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Mind the gap: analysing each end of the classic and collector car market


In my Market Analysis piece in the most recent edition of Magneto, I wrote about the gap between the top and bottom values of $1million-plus cars that has grown by nine percent in the past year. Buyers of the most expensive cars, especially vehicles purchased at auction, prize the very best-presented machinery much more than they do those models’ tattier siblings. It makes sense; a superbly restored car will probably be ready to drive and enjoy, will look great and may hide fewer surprises for a new owner, than something with a lot of ‘age’ to it.

What’s interesting is that this is a common trend – and not only for those cars right at the top of the market. The UK Hagerty Price Guide tracks more than 2500 models, from sublime 1950s and 1960s Ferraris and Maseratis, through to the more mundane Cortinas and Cavaliers of the 1980s. Over the 13 years of the guide’s history, 2024 marks the biggest average gap between values, with our lowest ‘fair’ value now just 33 percent of the mean ‘concours’ price. Back in 2016, it was a very different story. Then, on average, people were happy to pay a shade under 40 percent of a very top car’s value for one that would only just pass an MoT.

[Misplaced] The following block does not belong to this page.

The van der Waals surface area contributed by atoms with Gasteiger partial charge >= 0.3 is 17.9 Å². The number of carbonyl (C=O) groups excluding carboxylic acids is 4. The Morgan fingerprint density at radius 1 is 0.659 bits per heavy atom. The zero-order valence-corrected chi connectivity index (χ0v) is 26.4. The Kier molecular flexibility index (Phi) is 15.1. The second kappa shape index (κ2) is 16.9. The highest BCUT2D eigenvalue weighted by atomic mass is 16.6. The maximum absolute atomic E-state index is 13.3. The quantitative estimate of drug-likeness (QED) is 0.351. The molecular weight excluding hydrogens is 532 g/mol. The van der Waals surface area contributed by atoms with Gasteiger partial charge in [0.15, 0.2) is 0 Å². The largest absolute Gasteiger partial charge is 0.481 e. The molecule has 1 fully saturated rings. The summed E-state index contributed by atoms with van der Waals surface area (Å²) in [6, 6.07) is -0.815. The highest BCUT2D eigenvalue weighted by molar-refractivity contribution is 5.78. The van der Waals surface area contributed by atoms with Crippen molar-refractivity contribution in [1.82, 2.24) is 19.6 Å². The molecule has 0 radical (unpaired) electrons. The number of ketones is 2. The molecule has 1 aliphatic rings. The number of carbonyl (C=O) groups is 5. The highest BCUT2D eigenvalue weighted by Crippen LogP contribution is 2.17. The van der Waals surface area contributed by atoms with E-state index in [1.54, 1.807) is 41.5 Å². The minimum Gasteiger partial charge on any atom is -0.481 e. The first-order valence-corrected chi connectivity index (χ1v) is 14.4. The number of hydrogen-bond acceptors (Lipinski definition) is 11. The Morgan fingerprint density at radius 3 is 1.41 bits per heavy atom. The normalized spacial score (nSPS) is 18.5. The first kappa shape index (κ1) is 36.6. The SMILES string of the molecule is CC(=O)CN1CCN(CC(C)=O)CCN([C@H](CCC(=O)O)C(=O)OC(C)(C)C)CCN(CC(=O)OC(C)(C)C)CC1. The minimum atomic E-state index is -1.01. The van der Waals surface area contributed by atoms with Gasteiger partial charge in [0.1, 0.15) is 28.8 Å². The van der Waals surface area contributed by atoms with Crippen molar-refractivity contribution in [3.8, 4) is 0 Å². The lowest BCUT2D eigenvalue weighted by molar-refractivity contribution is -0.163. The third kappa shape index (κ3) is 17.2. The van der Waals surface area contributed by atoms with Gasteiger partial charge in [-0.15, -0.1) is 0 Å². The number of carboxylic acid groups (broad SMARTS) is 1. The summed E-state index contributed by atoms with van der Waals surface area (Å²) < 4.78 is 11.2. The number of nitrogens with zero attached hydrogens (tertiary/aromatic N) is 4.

So, what’s happened? 2016 was the year of the Brexit referendum, of historically low 0.25 percent interest rates, and of a sense that every example of special classic cars – from early E-types and Aston Martin DB5s all the way through to Land Rover SVR ‘Spectre’ Defenders – would continue to soar in price. Speculators saw an opportunity, and they started buying.

The market, and the world, have changed a huge amount since then. Covid, Brexit, wars in Ukraine and Gaza, and other domestic challenges, have pushed up the cost of living – not to mention sent inflation skywards and, with it, interest rates. A few people had their fingers burnt, and realised that ‘investing’ in classic cars wasn’t quite the cash cow they thought it might be. Buyers, thanks to titles such as Magneto, resources such as the Hagerty Price Guide and huge numbers of online groups, are much better informed than they once were. 

This value gap between the best and the rest is, I believe, a Good Thing. It encourages investment through restoration, refurbishment and maintenance, and allows buyers to purchase at different price points. Plus, it makes us a more thoughtful market.

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